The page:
Daily Blessings

“O Israel, you have destroyed yourself; but in me is your help.”

~ Hos 13:9

God is all-wise, and therefore takes no rash, precipitate steps. As the original plan of salvation was devised by infinite wisdom, so all the successive steps of the execution of that plan are directed by the same boundless wisdom also. “Wherein he has abounded towards us,” says Paul (Eph.1:8), “in all wisdom and prudence.” Thus, in his dealings with his people, God does not put them at once into possession of all the blessings which he has laid up for them.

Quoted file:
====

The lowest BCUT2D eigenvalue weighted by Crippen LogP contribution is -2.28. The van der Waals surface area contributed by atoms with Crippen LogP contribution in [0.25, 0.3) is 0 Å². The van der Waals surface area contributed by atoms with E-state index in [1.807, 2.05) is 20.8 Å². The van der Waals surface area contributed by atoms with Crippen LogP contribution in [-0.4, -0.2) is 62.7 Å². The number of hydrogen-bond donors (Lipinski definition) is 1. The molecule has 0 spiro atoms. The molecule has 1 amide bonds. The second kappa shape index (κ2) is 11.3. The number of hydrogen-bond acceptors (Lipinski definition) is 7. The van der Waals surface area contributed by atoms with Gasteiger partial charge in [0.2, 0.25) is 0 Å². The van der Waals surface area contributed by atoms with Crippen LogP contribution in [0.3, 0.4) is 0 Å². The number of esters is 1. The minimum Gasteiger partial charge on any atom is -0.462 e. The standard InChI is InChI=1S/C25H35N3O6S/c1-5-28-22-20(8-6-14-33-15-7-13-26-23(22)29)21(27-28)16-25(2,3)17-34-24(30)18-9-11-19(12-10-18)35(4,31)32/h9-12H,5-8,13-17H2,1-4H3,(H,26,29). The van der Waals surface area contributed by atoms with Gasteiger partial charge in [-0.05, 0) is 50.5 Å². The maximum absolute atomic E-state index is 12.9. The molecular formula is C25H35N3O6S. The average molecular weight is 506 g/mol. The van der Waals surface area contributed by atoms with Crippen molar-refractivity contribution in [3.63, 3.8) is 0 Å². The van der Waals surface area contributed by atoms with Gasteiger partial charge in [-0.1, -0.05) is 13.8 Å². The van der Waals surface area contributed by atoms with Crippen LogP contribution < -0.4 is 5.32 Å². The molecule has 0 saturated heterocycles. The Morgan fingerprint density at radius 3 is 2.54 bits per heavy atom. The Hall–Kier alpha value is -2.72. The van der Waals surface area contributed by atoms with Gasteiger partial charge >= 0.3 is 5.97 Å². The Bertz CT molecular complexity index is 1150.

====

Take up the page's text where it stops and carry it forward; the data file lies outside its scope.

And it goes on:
He has pardoned, for instance, their sins; but he does not immediately, when he calls them by his grace, put them into possession of this blessing. He has first to teach them their need of it. He has to prepare their heart for the right reception of it. It is no common gift, and he has to teach them how to value it. They are saved from wrath and eternal misery, from his dreadful displeasure and ever-burning indignation against sin. They have need to be shown, and made deeply to feel, from what they are saved, as well as to what they are saved. And as the oak does not grow to its full stature in a day, but needs years of sunshine and storm, of beating winds and howling tempests, to give it strength and constancy, a deep and wide root, as well as a lofty and branching stem, so do God’s children need months and years of trial and temptation, that they may push a deep root downwards, and shoot up healthy and vigorous upwards.